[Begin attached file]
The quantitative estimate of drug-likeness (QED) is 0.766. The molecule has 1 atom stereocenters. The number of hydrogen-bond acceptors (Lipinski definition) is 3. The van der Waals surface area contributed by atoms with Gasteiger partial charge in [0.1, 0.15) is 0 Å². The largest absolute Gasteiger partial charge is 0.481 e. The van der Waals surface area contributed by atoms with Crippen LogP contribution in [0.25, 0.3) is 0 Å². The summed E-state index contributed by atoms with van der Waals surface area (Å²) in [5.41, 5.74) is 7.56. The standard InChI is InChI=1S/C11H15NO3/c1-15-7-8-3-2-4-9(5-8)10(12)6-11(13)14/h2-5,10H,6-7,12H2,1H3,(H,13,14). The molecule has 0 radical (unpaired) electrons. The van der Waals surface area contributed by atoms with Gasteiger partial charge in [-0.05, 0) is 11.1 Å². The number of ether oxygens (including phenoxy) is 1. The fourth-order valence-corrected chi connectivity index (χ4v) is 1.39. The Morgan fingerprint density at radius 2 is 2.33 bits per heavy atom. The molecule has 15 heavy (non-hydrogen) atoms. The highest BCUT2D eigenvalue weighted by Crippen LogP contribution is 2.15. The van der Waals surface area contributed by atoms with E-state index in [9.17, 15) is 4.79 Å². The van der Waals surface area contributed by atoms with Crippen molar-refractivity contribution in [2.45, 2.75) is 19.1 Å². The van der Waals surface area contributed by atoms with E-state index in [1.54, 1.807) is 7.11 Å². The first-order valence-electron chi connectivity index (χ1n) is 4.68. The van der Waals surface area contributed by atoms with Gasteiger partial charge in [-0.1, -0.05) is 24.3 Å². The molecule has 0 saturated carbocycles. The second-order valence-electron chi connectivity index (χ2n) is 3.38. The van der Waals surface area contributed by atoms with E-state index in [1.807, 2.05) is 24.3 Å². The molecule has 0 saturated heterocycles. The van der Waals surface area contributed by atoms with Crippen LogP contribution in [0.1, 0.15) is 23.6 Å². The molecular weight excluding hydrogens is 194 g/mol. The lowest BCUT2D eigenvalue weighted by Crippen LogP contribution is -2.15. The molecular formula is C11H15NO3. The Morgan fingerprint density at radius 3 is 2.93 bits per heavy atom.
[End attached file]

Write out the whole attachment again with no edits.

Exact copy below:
The quantitative estimate of drug-likeness (QED) is 0.766. The molecule has 1 atom stereocenters. The number of hydrogen-bond acceptors (Lipinski definition) is 3. The van der Waals surface area contributed by atoms with Gasteiger partial charge in [0.1, 0.15) is 0 Å². The largest absolute Gasteiger partial charge is 0.481 e. The van der Waals surface area contributed by atoms with Crippen LogP contribution in [0.25, 0.3) is 0 Å². The summed E-state index contributed by atoms with van der Waals surface area (Å²) in [5.41, 5.74) is 7.56. The standard InChI is InChI=1S/C11H15NO3/c1-15-7-8-3-2-4-9(5-8)10(12)6-11(13)14/h2-5,10H,6-7,12H2,1H3,(H,13,14). The molecule has 0 radical (unpaired) electrons. The van der Waals surface area contributed by atoms with Gasteiger partial charge in [-0.05, 0) is 11.1 Å². The number of ether oxygens (including phenoxy) is 1. The fourth-order valence-corrected chi connectivity index (χ4v) is 1.39. The Morgan fingerprint density at radius 2 is 2.33 bits per heavy atom. The molecule has 15 heavy (non-hydrogen) atoms. The highest BCUT2D eigenvalue weighted by Crippen LogP contribution is 2.15. The van der Waals surface area contributed by atoms with E-state index in [9.17, 15) is 4.79 Å². The van der Waals surface area contributed by atoms with Crippen molar-refractivity contribution in [2.45, 2.75) is 19.1 Å². The van der Waals surface area contributed by atoms with E-state index in [1.54, 1.807) is 7.11 Å². The first-order valence-electron chi connectivity index (χ1n) is 4.68. The van der Waals surface area contributed by atoms with Gasteiger partial charge in [-0.1, -0.05) is 24.3 Å². The molecule has 0 saturated carbocycles. The second-order valence-electron chi connectivity index (χ2n) is 3.38. The van der Waals surface area contributed by atoms with E-state index in [1.807, 2.05) is 24.3 Å². The molecule has 0 saturated heterocycles. The van der Waals surface area contributed by atoms with Crippen LogP contribution in [0.1, 0.15) is 23.6 Å². The molecular weight excluding hydrogens is 194 g/mol. The lowest BCUT2D eigenvalue weighted by Crippen LogP contribution is -2.15. The molecular formula is C11H15NO3. The Morgan fingerprint density at radius 3 is 2.93 bits per heavy atom.